TechShop’s “Innovation Cathedral” Comes to San Francisco—Serving Craftsmen and Entrepreneurs on the Gold’s Gym Model

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conventional server cooling systems. “They used our machines to build their cabinet, our powder coater to make it look like it came from China, our vinyl cutter for professional-looking logos,” says Hatch. In December 2009, the company won a $2.8 million grant under the Recovery Act to build a larger demonstration system for the Stanford Linear Accelerator’s computing department, and this October it won a “Chill Off” conducted by Lawrence Berkeley National Laboratory.

“$250 billion was spent last year around the world cooling servers,” says Hatch. “A 30 percent improvement is $80 billion in savings. So these guys, by themselves, on a $2,400 initial investment plus their time and other equipment, may have solved an $80 billion a year problem.”

The 'Innovation Cathedral' area

The 'Innovation Cathedral' area

Dodocase and Clustered Systems have long since graduated to other facilities, since TechShop isn’t set up for large-scale, ongoing production. “If you’re doing more than 1,000 units of something, you’ve probably outgrown our space,” says Hatch. But there are plenty more entrepreneurs coming up behind them. “My guess is that 30 to 40 percent of the members are trying to sell something and will tell you that, and another 20 percent are hopeful but don’t want to admit it, sometimes even to themselves,” says Hatch. “At least, that is our experience in Menlo Park.” The rest of TechShop’s users? They’re “lifelong learners, making gifts for themselves or friends, or doing it for the pure enjoyment.”

At one time, TechShop’s Howard Street building was used to distribute fresh-off-the-press newspapers to delivery trucks, and as a repair shop for broken newsstands. The TechShop opening is part of a larger plan to revitalize the entire superblock, which is bisected by Minna Street and Natoma Alley and dominated by the 1924 San Francisco Chronicle building. The Chronicle’s owner, the Hearst Corporation, is working with real estate management giant Forest City (NYSE: FCE) to turn the area into a “creative cluster” under the rubric 5M, after the intersection of 5th Street and Mission Street. It has already found tenants like the payments startup Square, the gadgets blog GDGT, The Hub co-working space, and the San Francisco School of Digital Filmmaking.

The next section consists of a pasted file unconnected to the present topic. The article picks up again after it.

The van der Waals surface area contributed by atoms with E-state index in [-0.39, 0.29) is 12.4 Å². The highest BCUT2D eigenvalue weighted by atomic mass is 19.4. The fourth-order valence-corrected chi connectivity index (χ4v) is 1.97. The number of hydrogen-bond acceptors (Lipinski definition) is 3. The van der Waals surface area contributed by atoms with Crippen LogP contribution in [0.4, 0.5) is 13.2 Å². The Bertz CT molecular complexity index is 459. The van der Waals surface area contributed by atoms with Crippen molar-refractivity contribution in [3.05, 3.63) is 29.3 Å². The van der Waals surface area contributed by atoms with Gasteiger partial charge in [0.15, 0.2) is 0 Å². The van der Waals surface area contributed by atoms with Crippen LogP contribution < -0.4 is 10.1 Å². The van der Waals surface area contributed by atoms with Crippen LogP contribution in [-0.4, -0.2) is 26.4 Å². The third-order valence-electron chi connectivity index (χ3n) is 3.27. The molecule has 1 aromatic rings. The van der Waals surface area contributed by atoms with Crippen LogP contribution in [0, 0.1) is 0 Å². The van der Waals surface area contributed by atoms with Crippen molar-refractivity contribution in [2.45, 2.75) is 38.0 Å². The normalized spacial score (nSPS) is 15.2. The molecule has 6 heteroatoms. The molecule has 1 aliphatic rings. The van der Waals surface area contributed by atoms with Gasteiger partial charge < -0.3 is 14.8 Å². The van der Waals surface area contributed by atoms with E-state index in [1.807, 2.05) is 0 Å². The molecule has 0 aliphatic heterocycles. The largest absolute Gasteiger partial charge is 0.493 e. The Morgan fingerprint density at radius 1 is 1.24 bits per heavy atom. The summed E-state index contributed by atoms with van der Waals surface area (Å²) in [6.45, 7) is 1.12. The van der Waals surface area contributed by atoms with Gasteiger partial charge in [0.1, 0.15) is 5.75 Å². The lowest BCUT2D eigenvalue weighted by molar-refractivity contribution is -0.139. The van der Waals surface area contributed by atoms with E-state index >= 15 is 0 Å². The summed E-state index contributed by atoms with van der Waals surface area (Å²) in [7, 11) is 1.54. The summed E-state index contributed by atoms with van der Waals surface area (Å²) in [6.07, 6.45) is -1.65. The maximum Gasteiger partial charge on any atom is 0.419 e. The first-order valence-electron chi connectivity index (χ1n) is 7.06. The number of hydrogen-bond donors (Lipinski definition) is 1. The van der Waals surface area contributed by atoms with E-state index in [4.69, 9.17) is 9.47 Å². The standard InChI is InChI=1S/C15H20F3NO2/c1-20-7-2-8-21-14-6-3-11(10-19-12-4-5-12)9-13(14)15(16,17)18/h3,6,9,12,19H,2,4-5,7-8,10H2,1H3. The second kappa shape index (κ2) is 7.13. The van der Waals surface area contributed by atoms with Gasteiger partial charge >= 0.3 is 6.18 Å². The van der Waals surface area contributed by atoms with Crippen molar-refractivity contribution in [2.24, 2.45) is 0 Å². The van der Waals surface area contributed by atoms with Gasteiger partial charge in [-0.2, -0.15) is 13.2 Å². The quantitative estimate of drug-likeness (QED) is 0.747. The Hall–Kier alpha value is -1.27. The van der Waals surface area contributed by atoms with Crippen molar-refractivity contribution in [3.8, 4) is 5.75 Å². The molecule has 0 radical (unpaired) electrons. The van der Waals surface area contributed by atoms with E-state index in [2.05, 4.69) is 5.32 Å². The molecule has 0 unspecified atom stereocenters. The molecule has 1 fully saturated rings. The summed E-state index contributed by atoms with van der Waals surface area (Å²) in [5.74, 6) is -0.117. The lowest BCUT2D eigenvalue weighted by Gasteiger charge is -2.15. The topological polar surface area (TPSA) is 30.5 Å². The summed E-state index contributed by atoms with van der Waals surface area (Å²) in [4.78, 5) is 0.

Allen wrenches

Allen wrenches

Hatch says Forest City executives saw TechShop as an ideal “anchor tenant” for this nascent cluster, “like dropping a theater into a strip mall.” If the 5M project never takes off, TechShop “works just fine by itself,” Hatch says. “But it can catalyze a broader effort.”

The ground-level portion of TechShop San Francisco’s 17,000-square-foot facility wasn’t quite finished when I visited last week. But the upper level, a vaulted-ceiling area that Hatch calls the “innovation cathedral,” will play host to a public open house this Saturday, December 18. A real grand opening is planned for January or February, after which Hatch will turn his attention to the San Jose, Detroit, and Brooklyn locations.

Avid makers and TechShop fans may want to listen to my entire hour-long conversation with Hatch and Newton. Click the play button below, or download the MP3 here. The first 12 minutes or so consist of a guided tour of the TechShop facility. For the final minute or two of the recording the conversation is drowned out (appropriately enough) by a power saw.

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Wade Roush is a freelance science and technology journalist and the producer and host of the podcast Soonish. Follow @soonishpodcast

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6 responses to “TechShop’s “Innovation Cathedral” Comes to San Francisco—Serving Craftsmen and Entrepreneurs on the Gold’s Gym Model”

  1. Hi Wade,
    As you know, I am building a business that will give the wonderful products coming out of places like Tech Shop a viable marketplace and awareness accelerant. I am delighted with their expansion…it is all to the good. In fact, we wanted to tell the Dodo Case story but they were such an immediate hit that they were tight on inventory for a long time…but there are plenty more viable and worthy products coming up right behind them, thanks to this new Industrial Revolution. Thanks for covering this story.

  2. John Johnson says:


    thanks for this article. This is exactly the type of service I was looking for to produce some new custom parts for some projects I have been producing.

    Tech Shop appears to be the perfect business for our tech savvy community.